A Method for Cranial Nerve XI Silencing During Surgery of the Foramen Magnum Region: Technical Case Report.
BACKGROUND AND IMPORTANCE: Skull base surgery involves the microdissection and intraoperative monitoring of cranial nerves, including cranial nerve XI (CN XI). Manipulation of CN XI can evoke brisk trapezius contraction, which in turn may disturb the surgical procedure and risk patient safety. Here we describe a method for temporarily silencing CN XI via direct intraoperative application of 1% lidocaine. CLINICAL PRESENTATION: A 41-yr-old woman presented with symptoms of elevated intracranial pressure and obstructive hydrocephalus secondary to a hemangioblastoma of the right cerebellar tonsil. A far-lateral suboccipital craniotomy was performed for resection of the lesion. During the initial stages of microdissection, vigorous trapezius contraction compromised the course of the operation. Following exposure of the cranial and cervical portions of CN XI, lidocaine was applied to the course of the exposed nerve. Within 3 min, trapezius electromyography demonstrated neuromuscular silencing, and further manipulation of CN XI did not cause shoulder movements. Approximately 30 min after lidocaine application, trapezius contractions returned, and lidocaine was again applied to re-silence CN XI. Gross total resection of the hemangioblastoma was performed during periods of CN XI inactivation, when trapezius contractions were absent. CONCLUSION: Direct application of lidocaine to CN XI temporarily silenced neuromuscular activity and prevented unwanted trapezius contraction during skull base microsurgery. This method improved operative safety and efficiency by significantly reducing patient movement due to the unavoidable manipulation of CN XI.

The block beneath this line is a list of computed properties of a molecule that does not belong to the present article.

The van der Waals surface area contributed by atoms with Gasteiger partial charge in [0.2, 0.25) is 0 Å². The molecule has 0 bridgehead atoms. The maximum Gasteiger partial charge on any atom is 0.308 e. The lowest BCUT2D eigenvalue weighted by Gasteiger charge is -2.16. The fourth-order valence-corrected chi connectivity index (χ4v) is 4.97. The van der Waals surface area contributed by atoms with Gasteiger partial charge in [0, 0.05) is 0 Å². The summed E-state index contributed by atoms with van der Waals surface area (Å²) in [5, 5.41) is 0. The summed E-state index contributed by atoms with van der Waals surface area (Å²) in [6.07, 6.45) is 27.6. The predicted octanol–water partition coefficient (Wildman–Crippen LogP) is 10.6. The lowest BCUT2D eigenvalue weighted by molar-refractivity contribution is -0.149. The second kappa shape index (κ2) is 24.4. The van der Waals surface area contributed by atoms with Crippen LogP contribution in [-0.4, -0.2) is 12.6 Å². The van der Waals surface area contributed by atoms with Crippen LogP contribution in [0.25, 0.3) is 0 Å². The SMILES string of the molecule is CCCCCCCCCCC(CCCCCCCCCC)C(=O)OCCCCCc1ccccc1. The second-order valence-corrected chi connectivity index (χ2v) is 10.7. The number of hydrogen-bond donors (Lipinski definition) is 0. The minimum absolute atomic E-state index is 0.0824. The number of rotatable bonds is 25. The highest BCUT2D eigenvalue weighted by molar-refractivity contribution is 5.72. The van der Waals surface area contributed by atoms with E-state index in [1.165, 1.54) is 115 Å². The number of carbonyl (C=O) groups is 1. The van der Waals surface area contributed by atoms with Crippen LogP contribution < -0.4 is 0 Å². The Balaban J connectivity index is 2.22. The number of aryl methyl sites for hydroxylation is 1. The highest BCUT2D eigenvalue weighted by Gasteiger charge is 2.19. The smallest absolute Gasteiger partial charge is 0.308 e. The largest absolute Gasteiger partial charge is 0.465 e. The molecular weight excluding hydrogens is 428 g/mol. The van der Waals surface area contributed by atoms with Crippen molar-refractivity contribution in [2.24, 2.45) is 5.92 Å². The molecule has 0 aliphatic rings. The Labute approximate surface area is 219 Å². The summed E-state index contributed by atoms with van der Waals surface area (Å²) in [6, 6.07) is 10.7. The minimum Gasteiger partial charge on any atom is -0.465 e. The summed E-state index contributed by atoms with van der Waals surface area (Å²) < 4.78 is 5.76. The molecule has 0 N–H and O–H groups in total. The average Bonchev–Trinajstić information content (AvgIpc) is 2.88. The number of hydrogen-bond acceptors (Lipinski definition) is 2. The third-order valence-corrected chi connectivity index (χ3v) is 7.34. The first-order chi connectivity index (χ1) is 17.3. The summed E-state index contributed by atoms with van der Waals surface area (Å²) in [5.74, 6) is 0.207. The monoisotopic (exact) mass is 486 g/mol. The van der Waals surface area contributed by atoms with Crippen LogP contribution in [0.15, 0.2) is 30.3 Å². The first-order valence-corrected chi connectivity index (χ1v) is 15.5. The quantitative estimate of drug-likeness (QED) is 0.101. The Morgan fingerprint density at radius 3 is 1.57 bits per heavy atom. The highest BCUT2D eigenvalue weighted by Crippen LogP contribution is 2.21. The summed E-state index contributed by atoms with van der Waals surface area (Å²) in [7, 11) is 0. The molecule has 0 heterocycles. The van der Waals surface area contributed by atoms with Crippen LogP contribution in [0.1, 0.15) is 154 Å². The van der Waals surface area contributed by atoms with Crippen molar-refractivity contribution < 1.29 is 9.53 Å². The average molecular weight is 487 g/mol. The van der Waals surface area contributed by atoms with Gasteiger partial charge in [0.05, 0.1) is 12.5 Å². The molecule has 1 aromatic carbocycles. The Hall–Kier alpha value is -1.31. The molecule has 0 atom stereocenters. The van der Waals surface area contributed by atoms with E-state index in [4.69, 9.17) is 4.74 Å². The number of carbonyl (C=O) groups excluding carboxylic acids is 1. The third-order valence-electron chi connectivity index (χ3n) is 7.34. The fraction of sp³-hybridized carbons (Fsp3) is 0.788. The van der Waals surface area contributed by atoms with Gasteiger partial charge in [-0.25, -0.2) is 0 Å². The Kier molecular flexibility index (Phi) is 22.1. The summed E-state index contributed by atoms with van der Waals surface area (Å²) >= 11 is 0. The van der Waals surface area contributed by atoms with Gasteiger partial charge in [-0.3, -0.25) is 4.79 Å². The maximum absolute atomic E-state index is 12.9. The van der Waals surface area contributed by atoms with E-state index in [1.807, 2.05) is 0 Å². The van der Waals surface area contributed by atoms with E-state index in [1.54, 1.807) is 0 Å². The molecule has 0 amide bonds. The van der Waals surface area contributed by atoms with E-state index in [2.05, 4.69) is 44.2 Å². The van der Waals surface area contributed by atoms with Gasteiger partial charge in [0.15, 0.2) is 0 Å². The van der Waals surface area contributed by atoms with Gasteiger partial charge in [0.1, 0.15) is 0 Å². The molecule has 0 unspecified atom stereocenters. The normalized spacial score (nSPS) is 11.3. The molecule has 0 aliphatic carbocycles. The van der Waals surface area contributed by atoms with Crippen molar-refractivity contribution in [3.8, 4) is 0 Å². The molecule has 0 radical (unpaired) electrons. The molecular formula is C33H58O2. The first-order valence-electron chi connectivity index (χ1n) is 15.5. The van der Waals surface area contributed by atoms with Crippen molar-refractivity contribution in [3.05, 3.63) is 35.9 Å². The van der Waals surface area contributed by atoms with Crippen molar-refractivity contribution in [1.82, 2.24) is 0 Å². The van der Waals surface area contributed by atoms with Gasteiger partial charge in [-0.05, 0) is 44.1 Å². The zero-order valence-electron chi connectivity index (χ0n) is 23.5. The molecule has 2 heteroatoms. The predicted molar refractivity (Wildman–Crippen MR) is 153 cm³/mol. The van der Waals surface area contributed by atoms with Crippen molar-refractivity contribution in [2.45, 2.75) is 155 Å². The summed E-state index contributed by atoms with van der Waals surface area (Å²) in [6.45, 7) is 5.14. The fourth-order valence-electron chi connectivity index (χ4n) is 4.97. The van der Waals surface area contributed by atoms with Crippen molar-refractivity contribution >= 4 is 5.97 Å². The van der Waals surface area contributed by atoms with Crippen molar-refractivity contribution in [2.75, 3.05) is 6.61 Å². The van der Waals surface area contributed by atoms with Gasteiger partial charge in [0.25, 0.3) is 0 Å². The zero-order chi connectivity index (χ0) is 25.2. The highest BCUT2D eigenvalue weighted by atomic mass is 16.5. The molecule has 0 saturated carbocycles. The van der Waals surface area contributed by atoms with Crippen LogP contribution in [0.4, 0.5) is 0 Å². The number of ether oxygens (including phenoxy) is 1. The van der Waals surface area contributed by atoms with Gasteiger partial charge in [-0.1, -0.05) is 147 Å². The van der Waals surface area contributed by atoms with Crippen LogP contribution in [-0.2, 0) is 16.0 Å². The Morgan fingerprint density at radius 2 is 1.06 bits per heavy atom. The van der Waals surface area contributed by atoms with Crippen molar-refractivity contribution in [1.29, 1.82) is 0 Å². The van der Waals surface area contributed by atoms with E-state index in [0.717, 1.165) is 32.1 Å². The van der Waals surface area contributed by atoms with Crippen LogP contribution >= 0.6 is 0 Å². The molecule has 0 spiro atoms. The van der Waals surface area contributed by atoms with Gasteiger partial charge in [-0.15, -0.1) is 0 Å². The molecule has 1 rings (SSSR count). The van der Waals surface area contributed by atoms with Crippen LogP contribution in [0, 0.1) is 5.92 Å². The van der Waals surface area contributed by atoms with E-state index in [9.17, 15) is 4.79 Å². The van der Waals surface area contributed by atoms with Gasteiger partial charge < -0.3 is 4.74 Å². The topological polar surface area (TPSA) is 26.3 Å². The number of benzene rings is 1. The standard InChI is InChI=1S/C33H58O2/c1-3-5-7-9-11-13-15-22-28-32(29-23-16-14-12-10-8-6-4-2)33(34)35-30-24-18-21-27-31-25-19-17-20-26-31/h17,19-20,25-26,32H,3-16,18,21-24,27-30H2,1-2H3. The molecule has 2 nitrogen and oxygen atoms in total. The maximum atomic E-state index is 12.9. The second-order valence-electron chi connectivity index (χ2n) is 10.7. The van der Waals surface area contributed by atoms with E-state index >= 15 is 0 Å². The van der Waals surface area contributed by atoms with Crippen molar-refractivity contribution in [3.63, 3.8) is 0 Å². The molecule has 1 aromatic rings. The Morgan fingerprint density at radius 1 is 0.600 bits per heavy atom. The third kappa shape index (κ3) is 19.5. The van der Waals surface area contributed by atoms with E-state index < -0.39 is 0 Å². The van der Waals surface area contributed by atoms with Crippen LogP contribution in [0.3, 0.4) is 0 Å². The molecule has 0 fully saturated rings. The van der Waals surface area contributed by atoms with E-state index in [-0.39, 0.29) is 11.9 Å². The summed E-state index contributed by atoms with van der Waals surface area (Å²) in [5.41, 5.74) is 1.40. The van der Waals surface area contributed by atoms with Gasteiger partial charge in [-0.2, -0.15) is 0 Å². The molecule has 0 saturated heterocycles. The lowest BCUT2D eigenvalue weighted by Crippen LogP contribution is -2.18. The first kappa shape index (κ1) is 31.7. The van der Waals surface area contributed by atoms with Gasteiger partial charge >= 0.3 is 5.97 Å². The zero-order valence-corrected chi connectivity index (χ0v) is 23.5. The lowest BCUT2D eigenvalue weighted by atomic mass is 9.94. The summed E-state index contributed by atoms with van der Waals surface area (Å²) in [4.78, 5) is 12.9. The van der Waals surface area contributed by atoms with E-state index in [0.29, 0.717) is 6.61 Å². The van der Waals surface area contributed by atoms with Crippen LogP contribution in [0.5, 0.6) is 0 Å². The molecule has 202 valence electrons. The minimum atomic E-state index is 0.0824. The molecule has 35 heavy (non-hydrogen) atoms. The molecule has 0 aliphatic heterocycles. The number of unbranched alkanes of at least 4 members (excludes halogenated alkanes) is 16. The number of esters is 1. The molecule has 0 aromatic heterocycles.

Southwell, DG; Breshears, JD; Lyon, WR; McDermott, MW
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